New Life for the Historic Balfour Estate

One of Hamilton’s oldest historical structures looks to finally have some new life (and investment) breathed into it as the picturesque Balfour Estate has potentially found a new tenant.

Pending approval by the Ontario Heritage Trust (OHT), Cardus will lease the property from the City after Council recently voted in favour of moving forward pending the OHT’s approval for “intensity of use” and “adaptive reuse” plans.

For more information, please continue reading below…

Hello Ward 8 Neighbours,

One of Hamilton’s oldest historical structures looks to finally have some new life (and investment) breathed into it as the picturesque Balfour Estate has potentially found a new tenant.

Pending approval by the Ontario Heritage Trust (OHT), Cardus will lease the property from the City after Council recently voted in favour of moving forward pending the OHT’s approval for “intensity of use” and “adaptive reuse” plans.

Balfour’s Historical Background

The Balfour Estate, which is located on 1 Balfour Drive and also known as the “Chedoke Estate” is an early stone manor house and a coach house located on what at that time would had been large picturesque grounds.

The property was acquired in 1834 by William Scott Burn, who completed the original manor house in 1836. A significant addition was added in the 1850s and the property had changed hands several times before being purchased in 1909 by William Southam, editor of the Hamilton Spectator.

In 1910, Ethel May Southam (daughter of William) married St. Clair Balfour and moved into Chedoke Estate – it being a gift for the newlyweds.

The Southam family had been owners of one of the oldest and largest cross-media group owners in Canada. In addition to the Hamilton Spectator, by 1932 the Southams also owned the Ottawa Citizen, the Calgary Herald, the Edmonton Journal, the Winnipeg Tribunal and the Vancouver Province.

St. Clair Balfour passed away in 1959 and his wife Ethel in 1976. The eldest Balfour daughter, Wilson Balfour Baxter, resided in Balfour House until her death in 2013. In 1979, the last generation of Southam descendants donated the site to what is now the Ontario Heritage Trust.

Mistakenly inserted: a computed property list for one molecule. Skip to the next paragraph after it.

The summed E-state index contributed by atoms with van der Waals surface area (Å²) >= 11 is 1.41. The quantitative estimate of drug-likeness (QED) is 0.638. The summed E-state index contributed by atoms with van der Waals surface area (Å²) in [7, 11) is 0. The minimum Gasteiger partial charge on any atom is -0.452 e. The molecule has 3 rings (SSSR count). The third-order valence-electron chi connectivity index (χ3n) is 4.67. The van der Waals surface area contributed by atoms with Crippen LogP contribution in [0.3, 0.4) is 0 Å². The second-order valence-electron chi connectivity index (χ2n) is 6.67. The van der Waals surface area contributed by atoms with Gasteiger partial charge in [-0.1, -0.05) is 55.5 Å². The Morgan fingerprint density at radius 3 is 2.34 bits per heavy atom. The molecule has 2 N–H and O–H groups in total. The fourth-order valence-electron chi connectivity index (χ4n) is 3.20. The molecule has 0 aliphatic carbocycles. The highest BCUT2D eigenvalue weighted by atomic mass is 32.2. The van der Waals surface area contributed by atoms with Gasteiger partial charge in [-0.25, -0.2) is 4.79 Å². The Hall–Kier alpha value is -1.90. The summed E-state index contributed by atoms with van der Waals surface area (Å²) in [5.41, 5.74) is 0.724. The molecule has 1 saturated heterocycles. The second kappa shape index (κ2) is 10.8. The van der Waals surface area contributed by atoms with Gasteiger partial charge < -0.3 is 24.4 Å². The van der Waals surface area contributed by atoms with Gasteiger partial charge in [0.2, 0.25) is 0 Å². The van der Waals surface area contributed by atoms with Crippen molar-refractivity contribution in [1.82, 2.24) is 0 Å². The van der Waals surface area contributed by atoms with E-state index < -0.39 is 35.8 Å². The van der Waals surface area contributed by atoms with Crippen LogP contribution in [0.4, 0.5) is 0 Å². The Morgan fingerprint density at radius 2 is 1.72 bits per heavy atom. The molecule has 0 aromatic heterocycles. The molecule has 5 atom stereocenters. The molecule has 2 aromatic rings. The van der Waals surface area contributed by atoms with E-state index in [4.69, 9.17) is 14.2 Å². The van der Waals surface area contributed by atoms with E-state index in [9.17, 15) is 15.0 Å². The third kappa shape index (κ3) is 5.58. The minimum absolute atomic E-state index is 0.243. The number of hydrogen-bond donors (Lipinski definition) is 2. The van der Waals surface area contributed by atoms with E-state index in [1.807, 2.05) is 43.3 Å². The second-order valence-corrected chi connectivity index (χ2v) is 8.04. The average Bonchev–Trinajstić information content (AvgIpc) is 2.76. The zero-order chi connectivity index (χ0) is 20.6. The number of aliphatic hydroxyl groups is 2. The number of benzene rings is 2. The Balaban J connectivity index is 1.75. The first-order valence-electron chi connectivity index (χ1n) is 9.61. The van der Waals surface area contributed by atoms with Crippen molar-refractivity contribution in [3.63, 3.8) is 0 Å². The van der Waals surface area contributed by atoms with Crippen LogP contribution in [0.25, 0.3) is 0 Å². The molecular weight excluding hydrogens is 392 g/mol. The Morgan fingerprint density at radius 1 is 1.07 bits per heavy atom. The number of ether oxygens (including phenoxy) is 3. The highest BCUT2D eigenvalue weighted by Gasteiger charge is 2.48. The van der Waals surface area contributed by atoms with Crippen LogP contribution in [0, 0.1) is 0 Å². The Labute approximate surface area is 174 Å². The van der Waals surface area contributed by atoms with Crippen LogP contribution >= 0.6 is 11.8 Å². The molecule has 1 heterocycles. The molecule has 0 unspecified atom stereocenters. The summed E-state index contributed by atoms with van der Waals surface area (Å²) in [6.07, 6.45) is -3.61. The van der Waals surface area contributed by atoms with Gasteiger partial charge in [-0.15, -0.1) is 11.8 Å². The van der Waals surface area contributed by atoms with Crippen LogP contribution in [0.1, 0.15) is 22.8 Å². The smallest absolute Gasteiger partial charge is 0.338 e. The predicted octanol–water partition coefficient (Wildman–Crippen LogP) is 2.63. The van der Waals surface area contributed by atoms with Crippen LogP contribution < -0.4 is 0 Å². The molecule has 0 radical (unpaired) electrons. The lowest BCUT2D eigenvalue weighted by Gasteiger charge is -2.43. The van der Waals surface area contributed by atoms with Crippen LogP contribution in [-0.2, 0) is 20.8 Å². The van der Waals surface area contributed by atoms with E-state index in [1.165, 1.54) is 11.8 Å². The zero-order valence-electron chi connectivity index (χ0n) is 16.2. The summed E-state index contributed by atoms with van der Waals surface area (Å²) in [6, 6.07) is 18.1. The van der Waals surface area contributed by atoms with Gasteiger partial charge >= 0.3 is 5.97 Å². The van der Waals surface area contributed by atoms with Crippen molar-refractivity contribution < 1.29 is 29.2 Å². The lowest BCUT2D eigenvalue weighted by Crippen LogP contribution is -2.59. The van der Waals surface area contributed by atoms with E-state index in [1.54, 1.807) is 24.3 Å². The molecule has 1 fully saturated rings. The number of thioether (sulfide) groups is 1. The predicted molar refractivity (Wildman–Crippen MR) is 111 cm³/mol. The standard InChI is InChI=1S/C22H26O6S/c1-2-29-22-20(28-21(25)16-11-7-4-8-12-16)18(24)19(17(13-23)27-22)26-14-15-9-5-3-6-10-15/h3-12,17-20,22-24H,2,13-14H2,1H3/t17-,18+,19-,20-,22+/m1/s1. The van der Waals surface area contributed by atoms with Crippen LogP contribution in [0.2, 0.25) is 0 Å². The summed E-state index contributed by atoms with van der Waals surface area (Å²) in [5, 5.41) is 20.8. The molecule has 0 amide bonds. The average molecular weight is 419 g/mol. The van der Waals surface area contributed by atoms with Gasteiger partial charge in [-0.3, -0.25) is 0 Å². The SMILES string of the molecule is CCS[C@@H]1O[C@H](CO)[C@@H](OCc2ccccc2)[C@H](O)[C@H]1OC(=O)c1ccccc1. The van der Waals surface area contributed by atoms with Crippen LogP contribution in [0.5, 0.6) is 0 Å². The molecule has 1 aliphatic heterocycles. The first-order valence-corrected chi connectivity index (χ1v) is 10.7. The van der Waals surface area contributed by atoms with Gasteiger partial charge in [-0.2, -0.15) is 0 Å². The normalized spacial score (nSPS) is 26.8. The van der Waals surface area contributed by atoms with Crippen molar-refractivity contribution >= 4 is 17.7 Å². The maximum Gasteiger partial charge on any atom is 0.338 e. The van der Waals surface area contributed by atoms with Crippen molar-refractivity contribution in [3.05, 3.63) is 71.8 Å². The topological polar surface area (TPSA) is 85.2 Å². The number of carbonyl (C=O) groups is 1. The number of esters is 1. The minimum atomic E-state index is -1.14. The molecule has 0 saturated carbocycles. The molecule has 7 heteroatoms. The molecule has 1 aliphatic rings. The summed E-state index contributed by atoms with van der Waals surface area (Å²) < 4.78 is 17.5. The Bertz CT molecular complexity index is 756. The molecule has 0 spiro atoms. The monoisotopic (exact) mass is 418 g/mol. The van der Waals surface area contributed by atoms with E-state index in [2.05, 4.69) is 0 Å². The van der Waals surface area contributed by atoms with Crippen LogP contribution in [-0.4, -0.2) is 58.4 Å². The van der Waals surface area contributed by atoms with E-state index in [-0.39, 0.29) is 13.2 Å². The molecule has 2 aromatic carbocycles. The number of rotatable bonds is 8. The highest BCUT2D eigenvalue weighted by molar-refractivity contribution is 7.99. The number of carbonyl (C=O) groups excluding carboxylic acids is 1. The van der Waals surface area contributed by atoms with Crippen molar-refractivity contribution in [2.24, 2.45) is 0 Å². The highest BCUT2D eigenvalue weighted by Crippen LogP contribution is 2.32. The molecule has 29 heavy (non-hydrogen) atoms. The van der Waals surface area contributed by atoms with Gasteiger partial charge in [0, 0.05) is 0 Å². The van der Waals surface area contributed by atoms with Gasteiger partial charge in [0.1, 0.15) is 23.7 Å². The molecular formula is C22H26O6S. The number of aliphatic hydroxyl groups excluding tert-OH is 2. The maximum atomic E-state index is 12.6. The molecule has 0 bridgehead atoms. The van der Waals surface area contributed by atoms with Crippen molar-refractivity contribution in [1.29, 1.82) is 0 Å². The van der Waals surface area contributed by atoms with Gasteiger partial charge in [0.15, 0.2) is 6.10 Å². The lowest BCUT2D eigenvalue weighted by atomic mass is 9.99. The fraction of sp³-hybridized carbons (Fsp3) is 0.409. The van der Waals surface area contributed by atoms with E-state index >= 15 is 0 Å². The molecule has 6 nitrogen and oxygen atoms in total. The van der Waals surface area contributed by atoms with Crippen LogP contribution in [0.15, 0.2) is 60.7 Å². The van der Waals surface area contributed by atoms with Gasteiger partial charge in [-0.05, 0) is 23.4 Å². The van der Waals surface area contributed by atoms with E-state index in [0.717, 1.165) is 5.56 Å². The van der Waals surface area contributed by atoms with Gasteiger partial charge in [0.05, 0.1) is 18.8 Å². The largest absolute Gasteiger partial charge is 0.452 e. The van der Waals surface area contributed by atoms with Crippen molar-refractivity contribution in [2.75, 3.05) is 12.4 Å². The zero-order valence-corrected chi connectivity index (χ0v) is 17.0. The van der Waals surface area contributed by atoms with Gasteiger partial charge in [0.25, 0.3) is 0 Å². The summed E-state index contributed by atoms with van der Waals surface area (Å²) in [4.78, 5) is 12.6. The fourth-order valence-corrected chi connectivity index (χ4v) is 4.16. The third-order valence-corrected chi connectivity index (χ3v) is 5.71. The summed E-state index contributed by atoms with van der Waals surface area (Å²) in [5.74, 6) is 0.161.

Laneway leading to Chedoke Estate (Ward 8 Office)

What did the City and Cardus agree to?

The Balfour Estate is currently sitting vacant and estimates range north of $1 million dollars in repairs that will be needed at the property. As the City of Hamilton manages the property, owned by OHT, investment was needed by an outside entity willing to invest capital into the estate, while also ensuring public access to its lands.

Currently, the city covers the annual operating cost of about $20,000. Over the years the city has received about $8,000 in revenue from film companies.

At the February 19 General Issues Committee meeting, council approved to support in principal the use of the Balfour House/Chedoke Estate for office, meeting and retreat use, subject to meeting all necessary planning and building approvals.

This will also be conditional upon Cardus satisfying the Ontario Heritage Trust (OHT) in regards to the intensity of the use planned by Cardus and potential impacts on the heritage attributes of the building and site.

Locked gate, Chedoke Estate (Ward 8 Office)

Next Steps

If Cardus is successful in obtaining, in writing, the support of the OHT for their proposed adaptive reuse of the estate, City staff will then be directed to negotiate a Memorandum of Understanding (MOU) with Cardus for a sub-leasing agreement to achieve at minimum the following:

(i)                  The City will not be responsible for any capital costs;
(ii)                The sub-lease would generate net positive revenues to the City,                           inclusive of any City costs associated with administering the sub-                       lease;
(iii)              Any uses would not require any amendments to the City’s                                       applicable zoning by-law or Official Plan;
(iv)               All applicable planning and building approvals are met, including                       a review and approval of any traffic and parking impacts;
(v)                Frequent opportunities for free public access to Balfour House                             itself, and ongoing free public access to the grounds.

With guaranteed public access to the grounds, a complete renovation planned for a priceless heritage asset and if the proposed use is low impact, suitable to the property/neighbourhood and that the property is maintained everyday, with no taxpayer contribution, then we see this as a win-win for the Hamilton community and the heritage we value so deeply.

Questions or concerns?

If you have any questions or concerns, you can contact our office here.